Miag-ao, Iloilo, the Philippines
April 19, 2011
Miag-ao Church, built in the late 18th century in the province of Iloilo, was a magnificent marriage of colonial and folk art. It was the only UNESCO World Heritage Site church in the country that I had not yet visited. But more than checking it off my heritage site list, the church’s flamboyantly-designed facade, its singular claim to fame in a country dotted with baroque churches, was for the books and that alone called for a go-see.
On a trip to visit relatives with my family, we had to take a detour to the town of Miag-ao, south of Iloilo City. The church was more massive than I had imagined. To take an establishing shot, I kept going backwards until I was at the front gate trying to fit the image of the entire church, width and height, in my camera’s LCD screen. Moreover, the church was set against the afternoon sun. Direct sunlight and the facade’s soft ocher color rendered the LCD image invisible. I just pressed the shutter button blindly, hoping for the best.
Two stubby towers that flanked the church evoked the contour of a medieval castle with their broadly inclined buttresses and high-pitched top. The church apparently doubled as a fortress against Muslim raiders from the south. It was a bastion of Catholicism in the island. Yet, the soft tones of the ocher sandstone facade and hedges of blossoming yellow bells surrounding the towers lent a dash of delicacy to this forbidding church-cum-fortress.
Miag-ao Church was officially called the Church of Santo Tomas de Villanueva, named after a 16th-century Spanish priest known for compelling oratory that could “move even the stones.” Stones were moved in his honor here. Sandstone, culled from a nearby river, was transformed into a canvas upon which local artisans carved clergy-sanctioned religious motifs and infused them with folk sensibilities. The resulting religious art was akin to rustic scenes in Amorsolo paintings, an uncommon local flavor in Catholic art that mostly featured Spanish-looking statues and Biblical tableaux.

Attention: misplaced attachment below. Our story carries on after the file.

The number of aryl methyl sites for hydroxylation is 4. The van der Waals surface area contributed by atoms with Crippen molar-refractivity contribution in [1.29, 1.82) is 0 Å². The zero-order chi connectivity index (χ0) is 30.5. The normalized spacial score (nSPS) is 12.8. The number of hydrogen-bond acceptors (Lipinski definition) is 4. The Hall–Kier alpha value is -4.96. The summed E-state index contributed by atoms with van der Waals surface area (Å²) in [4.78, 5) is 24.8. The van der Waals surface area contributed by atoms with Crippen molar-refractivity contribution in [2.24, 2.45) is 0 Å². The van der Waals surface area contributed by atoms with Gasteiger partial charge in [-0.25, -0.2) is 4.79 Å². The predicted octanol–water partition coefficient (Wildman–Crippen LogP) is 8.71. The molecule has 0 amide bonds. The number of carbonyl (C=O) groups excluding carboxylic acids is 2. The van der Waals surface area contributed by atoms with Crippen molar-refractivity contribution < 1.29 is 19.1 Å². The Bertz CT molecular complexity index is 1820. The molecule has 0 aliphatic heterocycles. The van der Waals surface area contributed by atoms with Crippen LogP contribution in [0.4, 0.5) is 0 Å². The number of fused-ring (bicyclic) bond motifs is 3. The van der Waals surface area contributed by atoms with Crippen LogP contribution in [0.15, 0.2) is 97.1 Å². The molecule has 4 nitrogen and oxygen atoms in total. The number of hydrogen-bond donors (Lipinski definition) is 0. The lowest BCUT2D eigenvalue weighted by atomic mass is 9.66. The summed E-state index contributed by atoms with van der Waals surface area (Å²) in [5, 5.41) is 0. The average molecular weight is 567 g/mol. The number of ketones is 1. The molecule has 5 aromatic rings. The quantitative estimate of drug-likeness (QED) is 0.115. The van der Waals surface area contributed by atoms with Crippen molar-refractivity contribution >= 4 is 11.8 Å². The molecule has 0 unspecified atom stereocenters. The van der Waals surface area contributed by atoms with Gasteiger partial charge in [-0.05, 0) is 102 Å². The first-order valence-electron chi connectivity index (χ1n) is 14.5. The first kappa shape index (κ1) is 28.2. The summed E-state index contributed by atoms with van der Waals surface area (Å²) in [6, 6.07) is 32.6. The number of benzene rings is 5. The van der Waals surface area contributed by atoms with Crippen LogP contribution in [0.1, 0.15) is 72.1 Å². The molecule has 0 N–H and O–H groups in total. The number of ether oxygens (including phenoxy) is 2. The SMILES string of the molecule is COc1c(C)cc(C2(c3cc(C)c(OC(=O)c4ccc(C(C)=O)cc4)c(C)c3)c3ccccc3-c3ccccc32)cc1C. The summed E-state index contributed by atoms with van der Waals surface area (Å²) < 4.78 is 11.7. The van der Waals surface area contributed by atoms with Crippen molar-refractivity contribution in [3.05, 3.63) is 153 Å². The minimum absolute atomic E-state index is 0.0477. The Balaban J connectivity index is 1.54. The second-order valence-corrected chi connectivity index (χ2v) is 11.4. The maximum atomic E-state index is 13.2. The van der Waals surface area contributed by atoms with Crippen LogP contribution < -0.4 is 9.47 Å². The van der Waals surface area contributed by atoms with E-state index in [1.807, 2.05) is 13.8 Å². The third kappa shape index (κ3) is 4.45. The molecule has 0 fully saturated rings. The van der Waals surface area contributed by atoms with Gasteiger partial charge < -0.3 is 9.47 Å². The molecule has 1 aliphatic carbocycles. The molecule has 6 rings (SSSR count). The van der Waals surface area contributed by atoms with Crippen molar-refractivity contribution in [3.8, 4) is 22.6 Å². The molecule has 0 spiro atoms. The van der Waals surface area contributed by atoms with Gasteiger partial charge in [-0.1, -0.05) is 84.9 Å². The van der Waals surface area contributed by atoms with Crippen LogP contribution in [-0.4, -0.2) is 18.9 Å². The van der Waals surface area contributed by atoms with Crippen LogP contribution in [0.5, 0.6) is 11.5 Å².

I met San Cristobal (St. Christopher, the giant saint bearing the Christ Child on his back) for a second time here in Miag-ao. I was first introduced to him at a crumbling fresco in Paete Church in Laguna. Similarly, the saint of Semitic descent had been depicted here as a local farmer amidst tropical fruit-bearing trees. The magnificent coconut tree that dominated the facade’s topmost pediment transported both the legend of San Cristobal and Spanish church architecture to the Filipino milieu.
With such densely-decorated facade, the interior of the church seemed stark in contrast. There was none of the florid carvings in the nave, except on the wooden doors, which, however, looked new. It was rather anti-climactic. But then, this was a church, not Enchanted Kingdom. It was not made to elicit oohs and ahhs from tourists, but as a place of worship for the people of Miag-ao. Rather than wallowing in disappointment, I felt privileged to have visited this unique icon of our indigenous and colonial heritage.
Special thanks to my cousins for going the extra mile (more than a mile, literally!) in touring us: Julius for driving for us and Jennifer, who was just a baby the last time I saw her, for taking the afternoon off to show us this church. Kudos, cousins!
As a side note, I bumped into all twelve disciples of Christ, breaking bread in a restaurant (apparently not the Last Supper because Jesus and Mary Magdalene were not present). They were unmistakably anachronistic in their white tunics. Lest anyone would still miss them, they had their names over their sashes.
It all seemed that Miag-ao transported and transfigured Biblical and Catholic personages into the town, where saints and disciples were among the townspeople.